Forbury Square, Reading

This part of Reading is slightly off the beaten track, ideal for taking a quick break after being in town. Forbury Square is also a great example of modern architecture integrating with historic buildings.

Forbury gardens provides a great setting for the Forbury hotel (on the left), a c1910 building originally the Shire Hall for Berkshire. Forbury Square interacts with both the hotel and the gardens. The modern buildings sit well with the surroundings, with the new brick gable of 1 Forbury Square (on the right) complementing both the modern glass facade and the Forbury hotel opposite.

The materials used in the square are great, with nice detailing of the pedestrian footways.

Oddly, though, this square never seems to get busy. My guess is that this is because the square just is not an ‘active’ environment. Firstly, the large grass beds are raised, making it much more difficult to use the square as one space that actively dissuades skateboarders, or scooters, or rollerbladers from using the area. There are studs all over the edges of the stone slabs edging the raised beds to stop boarders ‘grinding’. Why? What better than to sit having a coffee being able to watch some skaters showing off?

The metal buttons aren’t comfortable when you sit on them, and haven’t stopped the edges of the slab being eroded by skaters anyway.

Unfortunately, one side of the square (the east) also seems to be inactive. Although this is a facade of the hotel without entrances, there is actually a gap in the railings with some steps down to a fantastic boutique restaurant.

There are some benches here, which would be ok to eat your  lunch, but not much to watch going on in the square.

It even seems that the cafe/restaurants are unwilling to spill out into the square too much.

This square had the potential to become an extension to Forbury Gardens. But sadly, there are bollards everywhere, with a carriageway designed for vehicles effectively separating the garden and square.

There’s a real opportunity missed here to create a much better pedestrian environment, get rid of all the bollards, extend the square out over the road, make the priority for pedestrians obvious, and integrate the square with the garden both physically and visually.

Forbury Square is a quality formal square, but missed a number of great opportunities to provide better public realm. As a consequence, the long-term values of the area (financial, social and environmental) are unlikely to reach their full potential. That said, this is great square with some excellent architecture.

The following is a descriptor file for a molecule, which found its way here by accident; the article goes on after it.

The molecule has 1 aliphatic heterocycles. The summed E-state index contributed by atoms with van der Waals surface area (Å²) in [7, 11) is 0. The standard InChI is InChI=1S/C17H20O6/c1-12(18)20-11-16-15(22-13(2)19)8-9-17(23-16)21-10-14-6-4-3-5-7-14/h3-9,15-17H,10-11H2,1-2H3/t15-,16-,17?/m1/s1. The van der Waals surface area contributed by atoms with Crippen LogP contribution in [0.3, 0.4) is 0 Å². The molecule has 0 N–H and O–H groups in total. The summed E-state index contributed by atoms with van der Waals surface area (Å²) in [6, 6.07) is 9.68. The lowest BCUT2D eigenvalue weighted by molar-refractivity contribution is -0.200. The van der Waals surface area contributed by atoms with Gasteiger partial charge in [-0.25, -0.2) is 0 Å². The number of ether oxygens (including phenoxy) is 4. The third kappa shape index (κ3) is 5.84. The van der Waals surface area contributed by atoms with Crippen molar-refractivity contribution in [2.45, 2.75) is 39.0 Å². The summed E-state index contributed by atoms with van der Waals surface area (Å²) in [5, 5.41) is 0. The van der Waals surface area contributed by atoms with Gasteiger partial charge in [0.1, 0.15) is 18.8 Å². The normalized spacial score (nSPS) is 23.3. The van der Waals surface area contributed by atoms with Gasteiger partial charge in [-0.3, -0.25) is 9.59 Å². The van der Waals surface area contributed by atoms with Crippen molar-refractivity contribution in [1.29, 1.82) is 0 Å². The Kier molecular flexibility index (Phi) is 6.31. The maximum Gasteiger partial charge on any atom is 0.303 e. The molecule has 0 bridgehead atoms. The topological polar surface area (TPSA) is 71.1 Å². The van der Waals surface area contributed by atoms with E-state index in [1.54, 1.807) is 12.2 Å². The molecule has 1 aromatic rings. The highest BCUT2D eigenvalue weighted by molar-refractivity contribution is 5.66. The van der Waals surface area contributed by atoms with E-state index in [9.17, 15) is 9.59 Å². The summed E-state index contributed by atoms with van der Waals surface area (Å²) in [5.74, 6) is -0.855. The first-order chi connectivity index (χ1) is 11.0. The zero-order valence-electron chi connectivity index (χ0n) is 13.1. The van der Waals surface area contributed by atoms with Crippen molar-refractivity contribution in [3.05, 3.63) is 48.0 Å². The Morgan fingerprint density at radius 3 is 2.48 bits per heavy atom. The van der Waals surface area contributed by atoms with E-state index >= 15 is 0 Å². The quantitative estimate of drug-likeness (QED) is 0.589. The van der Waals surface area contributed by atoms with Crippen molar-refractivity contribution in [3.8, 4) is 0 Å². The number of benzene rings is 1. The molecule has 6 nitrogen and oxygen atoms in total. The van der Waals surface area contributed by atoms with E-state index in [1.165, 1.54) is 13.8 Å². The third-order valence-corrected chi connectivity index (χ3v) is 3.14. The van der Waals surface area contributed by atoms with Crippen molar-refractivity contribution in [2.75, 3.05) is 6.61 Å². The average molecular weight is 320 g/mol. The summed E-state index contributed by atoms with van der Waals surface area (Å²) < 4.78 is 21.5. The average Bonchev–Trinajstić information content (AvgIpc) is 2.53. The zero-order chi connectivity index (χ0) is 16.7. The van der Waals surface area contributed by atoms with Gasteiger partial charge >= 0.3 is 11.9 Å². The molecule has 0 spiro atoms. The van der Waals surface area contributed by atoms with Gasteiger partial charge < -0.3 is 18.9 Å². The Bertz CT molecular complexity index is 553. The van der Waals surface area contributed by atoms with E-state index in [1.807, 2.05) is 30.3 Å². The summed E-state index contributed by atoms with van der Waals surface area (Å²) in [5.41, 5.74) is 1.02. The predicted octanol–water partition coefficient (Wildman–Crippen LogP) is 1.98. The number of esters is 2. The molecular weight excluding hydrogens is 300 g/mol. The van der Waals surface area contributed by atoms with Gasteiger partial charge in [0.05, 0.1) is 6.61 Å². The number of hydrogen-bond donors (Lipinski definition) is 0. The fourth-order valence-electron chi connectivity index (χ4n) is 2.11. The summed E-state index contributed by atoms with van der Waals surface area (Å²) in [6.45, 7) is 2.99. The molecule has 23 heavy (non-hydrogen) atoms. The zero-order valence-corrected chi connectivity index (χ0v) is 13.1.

Colchester urban village

Colchester urban village is a development of 2,500 homes or so (with employment and open spaces etc) in a slice of land to the south of Colchester town centre, based on the ‘urban village’ principles promoted by Prince Charles and the Urban Villages Forum since the 1990s.

These are some views of the area to the north of the development, just off Butt Road.

The entrance off Butt Road seems to be half-finished. There’s some interesting detail on the gable to the left of the entrance, but the rest lacks any fine articulation.

secondary entrance

This part of the development is pretty much based on Victorian architectural styles, with Poundbury-esque Victorian lamp posts (similar in many ways to the approach adopted in Fairford Leys). I wonder if these couldn’t have been low-level, particularly where there are no vehicles (and they are near to what look like bedroom windows on this photo). It’s a pity the opportunity was not taken to provide a more interesting facade to terminate this vista.

I like the use of the building line, with some dwellings straight off the footpath, others with small front gardens and a little planting, some with raised ground floors. Many Victorian streets have similar profiles, and suffer a similar problem – they were not designed for cars, or with bins and cycle storage. The problem of bin storage and collection is a long-standing one in many neighbourhoods.

At Colchester, cars are dealt with by providing rear courts. This provides the streets themselves with a much better environment, but as shown below, there are already yellow lines on the streets and people parking on the road in front of their houses.

Garland Road. The protruding gable detail at the end of the street terminates this vista. I like the gravel strip defining the edge-of-footpath on the left, incorporating steps up to front doors and gas meter access. Someone ought to design a gas meter cover that actually looks nice.

The use of decent materials, repeated porch and window details with well-proportioned openings creates a strong rhythm and feel of quality.

Part of the energy village. Good proportions, and facade, good use of materials.